So, now it’s Virginia’s turn, and she chose the exact same composition as Gary, but she included people. And the light on the Sycamore trees and space between them had definitely changed. I have taken a watercolor class from her (at the Descanso Garden) and I see her at various urban sketching venues around town. Her “on the spot” artwork is pretty amazing! She didn’t have harrowing plein air experiences to share, but instead treated us to a lesson in using layers of various yellows to capture the light of a fall day in Southern California. Virginia did a quick sketch of the scene with a golden colored Inktense pencil (I didn’t write down what exact color…), so it would soon fade into the background as soon as watercolor was added. She talked about experimenting with the transparent nature of certain colors, specifically New Gamboge. Virginia layered in the more opaque watercolors like cadmium yellow. Then going in for the kill at the end, she added fluorescent orange and line detail with her “oak” colored Inktense pencil. I think her reference to these golden colors and then golden shaded greens was of further interest to me. She said, and I think I agree, that southern CA foliage greens are more yellow and golden, not generally of a blue driven nature as you might find in the trees/plants of northern CA. And when I look back at early 20th century California impressionist landscape painters who painted in Laguna Beach, you can see that they had figured that out too. The light here in southern California is rather special and golden. And Virginia sure captured that golden essence. I didn’t even have a tube of New Gamboge. Better get on that ‘cause now it’s my turn to see what I can do with the golden light of southern California! Thanks Gary and Virginia.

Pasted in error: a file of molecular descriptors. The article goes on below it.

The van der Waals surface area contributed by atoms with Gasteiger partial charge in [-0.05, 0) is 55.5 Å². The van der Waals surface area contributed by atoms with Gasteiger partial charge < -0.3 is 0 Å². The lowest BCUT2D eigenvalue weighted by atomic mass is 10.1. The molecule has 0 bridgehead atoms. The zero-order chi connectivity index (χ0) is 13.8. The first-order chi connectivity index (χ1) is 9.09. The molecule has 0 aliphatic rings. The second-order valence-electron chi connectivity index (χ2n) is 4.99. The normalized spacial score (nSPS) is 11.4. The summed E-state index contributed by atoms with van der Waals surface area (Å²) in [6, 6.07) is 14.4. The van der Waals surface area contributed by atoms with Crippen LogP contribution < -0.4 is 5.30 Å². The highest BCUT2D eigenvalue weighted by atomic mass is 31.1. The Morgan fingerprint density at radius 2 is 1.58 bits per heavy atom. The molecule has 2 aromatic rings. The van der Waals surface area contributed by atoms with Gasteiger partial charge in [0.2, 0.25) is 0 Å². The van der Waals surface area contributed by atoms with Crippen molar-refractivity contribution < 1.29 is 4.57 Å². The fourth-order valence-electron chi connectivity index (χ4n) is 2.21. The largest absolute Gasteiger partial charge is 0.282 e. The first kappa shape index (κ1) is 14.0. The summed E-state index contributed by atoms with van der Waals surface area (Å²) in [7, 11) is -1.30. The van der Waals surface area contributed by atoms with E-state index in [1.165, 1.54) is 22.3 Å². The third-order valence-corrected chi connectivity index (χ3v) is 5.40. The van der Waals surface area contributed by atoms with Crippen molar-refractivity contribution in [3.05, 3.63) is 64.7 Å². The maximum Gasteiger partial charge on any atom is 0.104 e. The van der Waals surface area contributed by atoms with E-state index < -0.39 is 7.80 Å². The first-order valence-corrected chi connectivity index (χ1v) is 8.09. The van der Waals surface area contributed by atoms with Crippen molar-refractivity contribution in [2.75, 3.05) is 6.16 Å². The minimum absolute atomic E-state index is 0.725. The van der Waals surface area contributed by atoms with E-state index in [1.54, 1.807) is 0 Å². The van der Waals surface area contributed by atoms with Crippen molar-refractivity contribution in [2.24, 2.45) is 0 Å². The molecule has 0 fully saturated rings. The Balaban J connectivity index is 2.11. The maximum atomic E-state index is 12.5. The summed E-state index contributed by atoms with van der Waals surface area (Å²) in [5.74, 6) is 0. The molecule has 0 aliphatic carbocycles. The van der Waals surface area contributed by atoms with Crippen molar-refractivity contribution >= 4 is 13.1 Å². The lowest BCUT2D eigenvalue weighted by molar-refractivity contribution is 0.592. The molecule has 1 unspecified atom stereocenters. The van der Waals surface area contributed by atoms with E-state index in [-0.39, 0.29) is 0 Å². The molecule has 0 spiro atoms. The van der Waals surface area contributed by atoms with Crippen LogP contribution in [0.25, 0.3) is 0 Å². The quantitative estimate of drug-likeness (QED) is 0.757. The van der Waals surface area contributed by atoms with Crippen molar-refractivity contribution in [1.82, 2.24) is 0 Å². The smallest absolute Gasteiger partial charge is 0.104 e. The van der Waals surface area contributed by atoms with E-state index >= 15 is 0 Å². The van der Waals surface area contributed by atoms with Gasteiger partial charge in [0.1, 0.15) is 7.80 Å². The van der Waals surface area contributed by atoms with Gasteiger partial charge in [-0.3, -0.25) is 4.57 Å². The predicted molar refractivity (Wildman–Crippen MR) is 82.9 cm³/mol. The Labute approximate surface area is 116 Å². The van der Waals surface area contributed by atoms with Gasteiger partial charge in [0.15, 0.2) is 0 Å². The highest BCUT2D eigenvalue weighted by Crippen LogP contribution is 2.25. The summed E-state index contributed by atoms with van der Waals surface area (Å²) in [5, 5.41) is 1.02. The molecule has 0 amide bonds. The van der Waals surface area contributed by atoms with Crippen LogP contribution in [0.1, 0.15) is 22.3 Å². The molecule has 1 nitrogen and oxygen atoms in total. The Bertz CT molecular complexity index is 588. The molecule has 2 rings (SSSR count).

Note: I kind of went a little overboard about everything except this painting and the lovely landscape I got to capture that day at the Adelaida Vineyard. And all my “carrying on” about the golden southern California light cannot diminish the joy and triumph I had creating the colors of the Central Coast of California you can actually see here. Just saying…

Oh, here’s a note about John Singer Sargent watercolor paintings: If you are most familiar with his oils, treat yourself and Google his watercolors. Done, and fade to black…